Keesling has worked in locked facilities such as the Cook County Juvenile Temporary Detention Center and in the community with criminalized youth and young adults for two decades. Keesling has developed highly effective, healing-centered methodologies for engaging incarcerated youth in arts and literacy programming. He cultivates the leadership of criminalized youth and amplifies their stories through publishing, exhibition and multidisciplinary art practices.

Faheem Majeed, Co-Director, The Floating Museum
Majeed flips the idea of museums on its head, moving a museum outdoors, on the Chicago River, floating through the city. Through a commitment to collective leadership, Majeed has developed a long history within the South Side community, the citywide arts community and of working in community-based art organizations.

Elijah McKinnon, Co-founder and Director of Development, Reunion Chicago
McKinnon is an award-winning strategist, creative director, entrepreneur, artist and advocate for queer history, queer artmaking, and queer practices in Chicago. McKinnon co-creates an art gallery, event space, and project incubator located in Chicago’s Humboldt Park neighborhood for marginalized communities and narratives.

Jackie Taylor, Founder & CEO, Black Ensemble Theater
Taylor founded, directed, and for 45 years has led the only African American theater in the culturally, racially and ethnically diverse Uptown community on Chicago’s North Side. Taylor makes racial equity primary in her mission and is committed to Chicago as a cultural hub for theater and for the arts in general.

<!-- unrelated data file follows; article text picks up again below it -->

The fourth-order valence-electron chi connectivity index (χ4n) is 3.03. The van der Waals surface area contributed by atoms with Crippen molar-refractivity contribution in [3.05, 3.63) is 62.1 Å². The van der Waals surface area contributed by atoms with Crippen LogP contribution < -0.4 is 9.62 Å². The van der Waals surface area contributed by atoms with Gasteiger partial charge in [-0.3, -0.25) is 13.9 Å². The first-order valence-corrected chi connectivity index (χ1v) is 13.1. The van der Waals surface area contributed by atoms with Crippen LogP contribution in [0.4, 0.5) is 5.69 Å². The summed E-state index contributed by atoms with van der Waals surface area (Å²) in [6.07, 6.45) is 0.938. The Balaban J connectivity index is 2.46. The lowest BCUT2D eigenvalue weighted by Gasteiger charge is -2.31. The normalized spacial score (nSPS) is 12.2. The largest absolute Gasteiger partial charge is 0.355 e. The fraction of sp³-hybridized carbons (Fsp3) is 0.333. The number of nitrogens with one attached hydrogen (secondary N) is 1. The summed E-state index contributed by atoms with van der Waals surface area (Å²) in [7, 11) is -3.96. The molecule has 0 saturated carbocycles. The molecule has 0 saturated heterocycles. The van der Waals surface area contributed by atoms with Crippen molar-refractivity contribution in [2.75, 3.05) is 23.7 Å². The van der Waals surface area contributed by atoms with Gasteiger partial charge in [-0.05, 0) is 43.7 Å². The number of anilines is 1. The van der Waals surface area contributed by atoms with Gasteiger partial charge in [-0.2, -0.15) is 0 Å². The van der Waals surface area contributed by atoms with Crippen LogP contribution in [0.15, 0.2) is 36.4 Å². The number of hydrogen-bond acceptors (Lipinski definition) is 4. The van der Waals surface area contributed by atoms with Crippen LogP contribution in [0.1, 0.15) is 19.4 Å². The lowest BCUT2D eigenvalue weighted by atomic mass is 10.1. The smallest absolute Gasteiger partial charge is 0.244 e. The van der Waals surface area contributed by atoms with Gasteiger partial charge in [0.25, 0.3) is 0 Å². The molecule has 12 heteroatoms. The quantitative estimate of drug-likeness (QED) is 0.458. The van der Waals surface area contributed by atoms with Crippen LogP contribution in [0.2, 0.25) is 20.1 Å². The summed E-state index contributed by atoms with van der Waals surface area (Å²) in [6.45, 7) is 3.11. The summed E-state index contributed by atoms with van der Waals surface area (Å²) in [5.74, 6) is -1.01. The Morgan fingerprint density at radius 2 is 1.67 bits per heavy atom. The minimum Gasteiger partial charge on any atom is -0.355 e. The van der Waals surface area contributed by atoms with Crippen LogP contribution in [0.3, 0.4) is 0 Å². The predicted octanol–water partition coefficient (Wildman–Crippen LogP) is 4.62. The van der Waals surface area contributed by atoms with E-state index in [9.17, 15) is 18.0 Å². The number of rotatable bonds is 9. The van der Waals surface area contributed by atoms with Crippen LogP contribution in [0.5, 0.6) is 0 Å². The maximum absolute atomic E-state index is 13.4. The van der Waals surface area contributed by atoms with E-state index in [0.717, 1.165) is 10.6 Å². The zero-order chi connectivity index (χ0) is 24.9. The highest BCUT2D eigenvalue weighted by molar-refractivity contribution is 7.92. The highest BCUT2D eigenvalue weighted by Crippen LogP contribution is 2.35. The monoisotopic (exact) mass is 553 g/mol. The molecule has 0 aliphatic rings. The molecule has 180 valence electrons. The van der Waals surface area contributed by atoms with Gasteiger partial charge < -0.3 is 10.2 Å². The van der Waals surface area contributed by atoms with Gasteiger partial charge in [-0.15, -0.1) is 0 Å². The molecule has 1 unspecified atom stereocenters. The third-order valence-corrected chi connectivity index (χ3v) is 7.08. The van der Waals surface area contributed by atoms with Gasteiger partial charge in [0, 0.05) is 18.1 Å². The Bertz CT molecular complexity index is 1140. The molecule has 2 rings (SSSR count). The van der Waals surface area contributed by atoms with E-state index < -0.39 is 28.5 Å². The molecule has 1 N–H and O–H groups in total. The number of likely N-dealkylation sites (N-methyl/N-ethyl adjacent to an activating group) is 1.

Juliet de Jesus Alejandre, Executive Director, Logan Square Neighborhood Assoc.
Alejandre developed a strong racial justice framework that centers Latinx youth from the community in actions, policy conversations, and strategy meetings. Alejandre has a commitment to long-term problem solving in Logan Square through community-driven solutions and coalition building at the local, city, state and national levels.

Asiaha Butler, Executive Director, Resident Association of Greater Englewood
Butler is a key community strategist and one of the most recognized and powerful voices in the Englewood community. She uses education, youth development, economic development, and civic empowerment to uplift, inspire, and change perceptions of the Englewood neighborhood of Chicago.

Sharlyn Grace, Executive Director, Chicago Community Bond Fund
Sharlyn Grace’s work provides direct resources and organizing efforts to end people being jailed simply because they are poor. The use of money bonds has decreased by over 50 percent thanks to pressure from litigation and community organizing led by CCBF and her leadership. Through Grace’s coalition building efforts, eliminating money bond is now a statewide issue. She is a lifelong organizer who uses her legal skills, credentials, and access in support of grassroots movements for social change.